In London, he watched from the stands as Lochte dove in with the lead, the new anchor, with a seemingly safe body length ahead of the French. He watched as France's Yannick Agnel ran down Lochte in a stomach-turning twist of fate. He watched as his relay mates stood, once again, a step down on the podium and listened to someone else's national anthem.

What was he thinking in those moments? It should have been me on there... I would have held off the Frenchman... He'd done something much harder before. He'd spent the previous four years describing how it was done to one and all.

Sitting there in that crowd in Mexico City, I remember thinking of Keith Richards playing "Satisfaction", on yet another tour, five decades after writing the riff in a drugged out haze. I remember thinking of Jimmy Buffett playing "Margaritaville" for the millionth time to swaying packs of Parrotheads, loathing that goddamn lost shaker of salt. I wondered if Lezak would someday feel the same way about his defining moment. Ever grateful and eternally proud, to be sure, but also bone-weary of its repetition. Like those iconic overplayed classics, Lezak delivered something timeless, a greatest hit on the all-time Olympic soundtrack.

But the body of work goes much deeper than those 46 time-stopping seconds.

The Altered States of Swimming

As we enter the post-Phelps era, the sport finds itself reeling between robust health and on-going sickness... A new Olympiad has begun. Michael Phelps is gone. Ryan Lochte is becoming Derek Zoolander. Missy Franklin continues to resist millions so she can swim in college. That's the narrative of the big three, anyway. The three short hand stories of the sport that have spread into the mainstream. That's what your friends in the dry land world know about swimming. They might have also heard about some dark sex scandals, involving coaches and teenage swimmers, but we'll get to that in a bit...

Tomorrow marks the one-year anniversary of this blog. It was started last September with a piece entitled The Phelps Effect. It detailed the ways that Michael Phelps's dominance may have killed off the depth and ambition in American swimming. There was evidence of that back at the World Championships in 2011. At the Games in London, the symptoms of this 'Phelps Effect' appear to have been killed off. Just ask Tyler Clary, Matt Grevers, and Nathan Adrian - three American guys not named Phelps or Lochte who raced to individual Olympic gold this summer.

Seventy-five stories later, this site has managed to piss off, provoke, and hopefully entertain and enlighten many in the swimming community. Just what I'd hoped for... And so it seems like a fine time to take a step back and examine the sport in its many altered states.

The contrasts are dizzying, like a too-heavy trip that throws your mind from transcendence to terror and back again. At the peak, an Olympics with grace and greatness on display at every turn. At the depths, scandal that threatens the foundation of the sport itself and delivers crushing blows to the reputation of coaches everywhere. So much to love, so much to hate.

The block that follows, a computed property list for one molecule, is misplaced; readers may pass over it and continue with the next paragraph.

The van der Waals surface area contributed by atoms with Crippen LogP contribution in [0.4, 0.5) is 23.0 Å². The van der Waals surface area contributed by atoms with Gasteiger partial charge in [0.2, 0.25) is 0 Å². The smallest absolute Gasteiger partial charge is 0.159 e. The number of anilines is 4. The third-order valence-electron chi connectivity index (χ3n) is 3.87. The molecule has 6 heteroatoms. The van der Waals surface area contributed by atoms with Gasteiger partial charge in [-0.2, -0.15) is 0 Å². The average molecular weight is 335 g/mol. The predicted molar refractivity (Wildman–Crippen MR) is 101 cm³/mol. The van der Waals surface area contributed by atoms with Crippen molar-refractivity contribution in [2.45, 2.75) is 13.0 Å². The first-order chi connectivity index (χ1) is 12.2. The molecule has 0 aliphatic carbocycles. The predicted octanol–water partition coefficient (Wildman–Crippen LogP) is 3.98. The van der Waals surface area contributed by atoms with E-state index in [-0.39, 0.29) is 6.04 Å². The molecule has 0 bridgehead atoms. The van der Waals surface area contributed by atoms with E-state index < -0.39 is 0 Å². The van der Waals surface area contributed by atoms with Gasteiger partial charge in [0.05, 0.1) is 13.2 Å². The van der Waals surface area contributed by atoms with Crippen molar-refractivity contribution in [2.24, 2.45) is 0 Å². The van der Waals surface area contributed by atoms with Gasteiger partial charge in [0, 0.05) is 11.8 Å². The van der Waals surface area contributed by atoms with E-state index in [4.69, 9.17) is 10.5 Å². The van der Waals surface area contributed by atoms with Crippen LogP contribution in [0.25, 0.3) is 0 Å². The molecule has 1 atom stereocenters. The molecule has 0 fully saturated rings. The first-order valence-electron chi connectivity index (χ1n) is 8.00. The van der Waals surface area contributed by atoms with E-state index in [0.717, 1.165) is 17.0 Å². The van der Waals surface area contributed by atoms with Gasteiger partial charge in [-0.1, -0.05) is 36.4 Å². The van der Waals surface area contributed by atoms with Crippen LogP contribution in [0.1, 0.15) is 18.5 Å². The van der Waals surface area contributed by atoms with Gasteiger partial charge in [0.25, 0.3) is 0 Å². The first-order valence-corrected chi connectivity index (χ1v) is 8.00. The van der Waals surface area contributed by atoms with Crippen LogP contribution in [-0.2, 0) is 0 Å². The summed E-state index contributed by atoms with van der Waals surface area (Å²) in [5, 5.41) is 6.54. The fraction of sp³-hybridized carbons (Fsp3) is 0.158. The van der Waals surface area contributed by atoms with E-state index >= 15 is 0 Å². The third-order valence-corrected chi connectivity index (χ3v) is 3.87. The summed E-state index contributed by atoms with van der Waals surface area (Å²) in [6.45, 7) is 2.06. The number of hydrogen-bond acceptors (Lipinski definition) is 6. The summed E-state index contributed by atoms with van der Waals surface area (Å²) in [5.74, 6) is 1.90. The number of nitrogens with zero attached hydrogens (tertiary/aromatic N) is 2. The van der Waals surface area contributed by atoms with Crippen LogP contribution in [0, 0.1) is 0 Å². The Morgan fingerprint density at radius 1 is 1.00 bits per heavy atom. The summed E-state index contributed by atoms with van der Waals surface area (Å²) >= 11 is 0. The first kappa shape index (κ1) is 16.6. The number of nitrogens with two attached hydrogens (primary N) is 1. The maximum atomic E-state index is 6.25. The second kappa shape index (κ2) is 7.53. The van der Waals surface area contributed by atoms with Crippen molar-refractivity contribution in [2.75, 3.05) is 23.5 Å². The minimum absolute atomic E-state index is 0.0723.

First, the health... By damn near every standard, the sport of swimming has never been in better shape. Sure, Micheal the Meal Ticket has left the table, but he has left a feast of riches. The competition in London was as good as any Olympic swimming in history. Across the board. Thrilling upsets, epic relays, all-time moments every night. And despite the unfortunate tape delay by NBC, more viewers tuned in to watch swimmers than ever before.

At the age group level, there has never been more kids taking part in this sport. In the U.S., there are currently 362,700 registered competitive swimmers and almost 3,000 member clubs. That's a 17% increase from four years ago, and remember, four years ago was its own high water mark after Phelps's Beijing bonanza. Across the world, it's safe to say that the ranks of young swimmers in France and South Africa and Brazil are also swelling as we speak, thanks to overachieving performances in London and a Rio Games on the horizon. This is a sport on the rise, and not just within American borders.

The sport also appears to have finally turned a corner when it comes to diversity. Sure, it remains embarrassingly too-white at every meet. But that's changing - at the top, with the likes of Tony Ervin and Cullen Jones and Lia Neal - but also at the ground level, as grassroots programs like Make a Splash are reaching scores of young athletes who might never have been exposed to the pool.

Phelps did indeed change the sport, but he wasn't alone. The tide has been rising for a long time, well before he took the blocks as a teenager in Sydney, and it will continue to rise in the Olympiad ahead.

Now, the sickness... Swimming has an image problem. (And no, I don't mean Seth MacFarlane's mean-spirited mockery of Lochte on SNL last week.) Today, Rick Curl was banned for life from USA Swimming. Two decades too late, some might say. His namesake team, Curl-Burke, was renamed Nation's Capital Swim Club. Or NCAP for short. (One friend from the area quipped: "Does that stand for 'No Coitus After Practice'?")

On Monday, Mark Schubert was hauled into the ugliness, facing a lawsuit from a former assistant for unlawful firing. Basically, she accuses Schubert of Paterno'ing - that is, not doing anything after he was made aware of sexual abuse allegations against a close coaching colleague, Bill Jewell. Not doing anything except fire the whistle blower, that is. As wrote: "another embarrassing turn for a sport that has taken steps over the last two years to combat widespread claims of sexual misconduct."